[dropcap sid=”dropcap-1446585320″]Y[/dropcap] uh-Line Niou knows a secret about government: It enables every citizen to make a difference.
“There are those who paint a picture of government as inaccessible and distant,” says Ms. Niou. “But the big secret is that there is no secret. As President Obama said, if we don’t like how our government is working, then pick up a clipboard, get signatures, campaign, and run.”
Niou took that advice to heart and in 2016 was elected assemblymember of New York’s 65th District, becoming the first Asian American to represent lower Manhattan.
Niou’s parents immigrated to the U.S. from Taiwan when she was only six months old; for the most part, the family called the West Coast home. Her realization at a young age that she wanted to learn about government and find out how she could make a difference eventually led her to Baruch on a National Urban Fellowship.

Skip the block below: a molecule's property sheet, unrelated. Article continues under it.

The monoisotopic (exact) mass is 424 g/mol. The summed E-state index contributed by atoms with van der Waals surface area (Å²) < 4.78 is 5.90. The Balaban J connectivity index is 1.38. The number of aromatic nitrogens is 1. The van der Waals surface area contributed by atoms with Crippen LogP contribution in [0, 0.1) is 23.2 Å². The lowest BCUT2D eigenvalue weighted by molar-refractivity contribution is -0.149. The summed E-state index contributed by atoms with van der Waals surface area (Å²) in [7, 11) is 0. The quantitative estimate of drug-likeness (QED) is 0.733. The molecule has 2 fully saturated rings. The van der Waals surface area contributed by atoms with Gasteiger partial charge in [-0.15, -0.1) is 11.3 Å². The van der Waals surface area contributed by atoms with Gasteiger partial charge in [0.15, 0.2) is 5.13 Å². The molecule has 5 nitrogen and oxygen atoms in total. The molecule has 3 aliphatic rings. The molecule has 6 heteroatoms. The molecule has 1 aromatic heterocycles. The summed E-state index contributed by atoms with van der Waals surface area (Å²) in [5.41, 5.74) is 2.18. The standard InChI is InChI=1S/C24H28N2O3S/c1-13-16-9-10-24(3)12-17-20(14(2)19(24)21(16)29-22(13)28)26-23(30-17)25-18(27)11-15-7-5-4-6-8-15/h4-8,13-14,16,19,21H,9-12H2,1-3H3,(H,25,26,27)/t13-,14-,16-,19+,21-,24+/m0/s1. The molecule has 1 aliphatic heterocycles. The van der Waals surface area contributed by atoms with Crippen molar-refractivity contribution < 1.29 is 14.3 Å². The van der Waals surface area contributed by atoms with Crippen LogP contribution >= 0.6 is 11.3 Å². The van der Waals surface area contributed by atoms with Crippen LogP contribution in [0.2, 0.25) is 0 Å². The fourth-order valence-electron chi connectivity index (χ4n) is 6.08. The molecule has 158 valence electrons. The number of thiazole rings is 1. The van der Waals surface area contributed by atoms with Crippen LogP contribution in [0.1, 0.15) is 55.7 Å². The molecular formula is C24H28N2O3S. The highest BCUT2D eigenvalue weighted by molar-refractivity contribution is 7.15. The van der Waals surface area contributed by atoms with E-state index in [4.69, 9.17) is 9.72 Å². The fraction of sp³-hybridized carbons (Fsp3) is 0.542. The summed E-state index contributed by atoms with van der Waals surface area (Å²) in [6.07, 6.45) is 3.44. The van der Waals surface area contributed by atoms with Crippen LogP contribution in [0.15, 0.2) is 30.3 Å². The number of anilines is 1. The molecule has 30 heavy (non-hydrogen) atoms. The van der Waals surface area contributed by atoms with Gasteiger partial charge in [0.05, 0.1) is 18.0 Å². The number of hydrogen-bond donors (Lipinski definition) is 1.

As part of the program, Niou earned a Master of Public Administration (MPA) degree at the Marxe School of Public and International Affairs while working for the Environmental Protection Agency. Juggling both coursework and professional responsibilities proved to be a daunting but worthwhile experience, she says. Niou has high praise for the Marxe faculty, especially Dr. Sanders Korenman, an economist: “He made me a much better policy writer, and now, as I write legislation, I think back on his classes.”
After graduation Niou served as chief of staff for fellow Baruch alumnus Assemblyman Ronald Kim (MPA ’06) before deciding to run for a state assembly seat herself. She looks forward to tackling the big issues facing her district, including housing affordability, storm resiliency, senior services, and education. “Big fights,” she calls them, “but big fights obviously worth fighting for.”
Niou is especially grateful for the enduring relationships she formed with her Baruch classmates. “During my campaign, my class came out to help me door knock, dial, and fundraise. You can’t quantify that kind of support, love, and friendship,” she says.
— Gregory M. Leporati